By Sal | December 1, 2010
It's a rare occasion these days when an exercise and fitness book isn't steeped in hype and gimmickry. All too often books and other learning materials that are geared for fitness professionals and fitness consumers employ a style-over-substance approach. Thankfully, "Anatomy of Strength Training," doesn't follow this formula, and as a result this book is a much-welcomed and needed breath of fresh air.
Manocchia, the owner and founder of La Palestra Center for Preventative Medicine in New York City, has taken 5 essential exercises and constructed an effective and efficient strength-training program that addresses the entire body. Too often, in an attempt to reinvent the wheel, fitness authors lose sight of the simple fundamentals. In "Anatomy of Strength Training," Mannocchia makes it very clear that his book is all about the basics, and that since the body moves in only 5 different ways - flexion, extension, adduction, abduction and rotation - his program will encompass these movements in all of its exercises.
The 5 essential exercises are deadlifts, lunges, push-ups, chin-ups and the ab wheel. These exercises, and all of their variations, provide the basis for a complete and extremely challenging program. The book includes a detailed progression complete with sets, repetitions, the weight progression and rest periods that lead from the beginner to the advanced levels. If you are unfamiliar with any exercises in the program - or their variations - the instructions and photographs in the book coupled with the programming details will give you all the information you will need to share these exercises with your clients. Every coach and fitness professional needs to be familiar with these 5 essential exercises and use them with all clients.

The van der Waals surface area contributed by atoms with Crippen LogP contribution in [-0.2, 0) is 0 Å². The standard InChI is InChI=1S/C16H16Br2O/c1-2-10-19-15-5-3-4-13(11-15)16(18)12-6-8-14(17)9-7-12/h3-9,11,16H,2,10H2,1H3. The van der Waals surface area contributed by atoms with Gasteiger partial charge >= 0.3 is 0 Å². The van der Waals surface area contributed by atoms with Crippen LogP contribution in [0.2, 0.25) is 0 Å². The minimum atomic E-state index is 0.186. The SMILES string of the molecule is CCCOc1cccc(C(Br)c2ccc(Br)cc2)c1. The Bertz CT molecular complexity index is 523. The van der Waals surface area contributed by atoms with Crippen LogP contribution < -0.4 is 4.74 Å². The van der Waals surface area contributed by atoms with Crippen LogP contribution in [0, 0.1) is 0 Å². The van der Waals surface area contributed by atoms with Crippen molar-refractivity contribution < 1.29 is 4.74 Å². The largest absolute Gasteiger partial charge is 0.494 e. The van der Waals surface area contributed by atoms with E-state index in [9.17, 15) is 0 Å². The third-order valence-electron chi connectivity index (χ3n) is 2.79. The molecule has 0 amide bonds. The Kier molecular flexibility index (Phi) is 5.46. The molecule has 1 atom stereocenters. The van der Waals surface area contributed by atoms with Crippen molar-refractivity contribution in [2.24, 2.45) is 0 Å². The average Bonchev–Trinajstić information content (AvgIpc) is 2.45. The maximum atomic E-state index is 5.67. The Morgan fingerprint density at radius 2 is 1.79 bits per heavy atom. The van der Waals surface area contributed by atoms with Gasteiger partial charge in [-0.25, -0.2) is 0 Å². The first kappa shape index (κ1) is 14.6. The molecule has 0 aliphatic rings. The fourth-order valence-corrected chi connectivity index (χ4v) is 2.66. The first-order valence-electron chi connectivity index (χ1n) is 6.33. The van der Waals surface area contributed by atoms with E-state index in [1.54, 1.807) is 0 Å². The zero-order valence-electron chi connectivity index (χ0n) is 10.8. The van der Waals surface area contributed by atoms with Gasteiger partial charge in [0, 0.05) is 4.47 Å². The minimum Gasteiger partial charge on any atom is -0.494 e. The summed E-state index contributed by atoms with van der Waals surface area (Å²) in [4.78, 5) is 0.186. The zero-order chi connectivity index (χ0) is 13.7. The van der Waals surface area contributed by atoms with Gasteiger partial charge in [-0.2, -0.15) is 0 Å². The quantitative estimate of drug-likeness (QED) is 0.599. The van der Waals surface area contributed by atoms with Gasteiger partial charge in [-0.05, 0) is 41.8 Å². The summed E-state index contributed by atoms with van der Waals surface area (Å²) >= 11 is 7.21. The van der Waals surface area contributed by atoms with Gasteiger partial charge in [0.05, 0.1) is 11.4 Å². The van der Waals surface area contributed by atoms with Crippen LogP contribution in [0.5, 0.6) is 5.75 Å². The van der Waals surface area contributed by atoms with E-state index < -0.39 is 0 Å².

I do not believe in giving away details of books and other information products that I recommend because good products need to be supported through purchases, thus rewarding the creator. However, I will use Manocchia's own words in describing his program and philosophy. "There are NO SHORTCUTS! I in no way want the reader to assume that this is a 'seven-minute-a-day' deal. That is simply not ever the case. I am, and always have been, vehemently opposed to the idea of 'shortening' or 'condensing" the time required to be healthy and fit...The focus is specifically on how to maximize the quality of the process by organizing and simplifying it."
I recommend "Anatomy of Strength Training" to all athletic and fitness development coaches.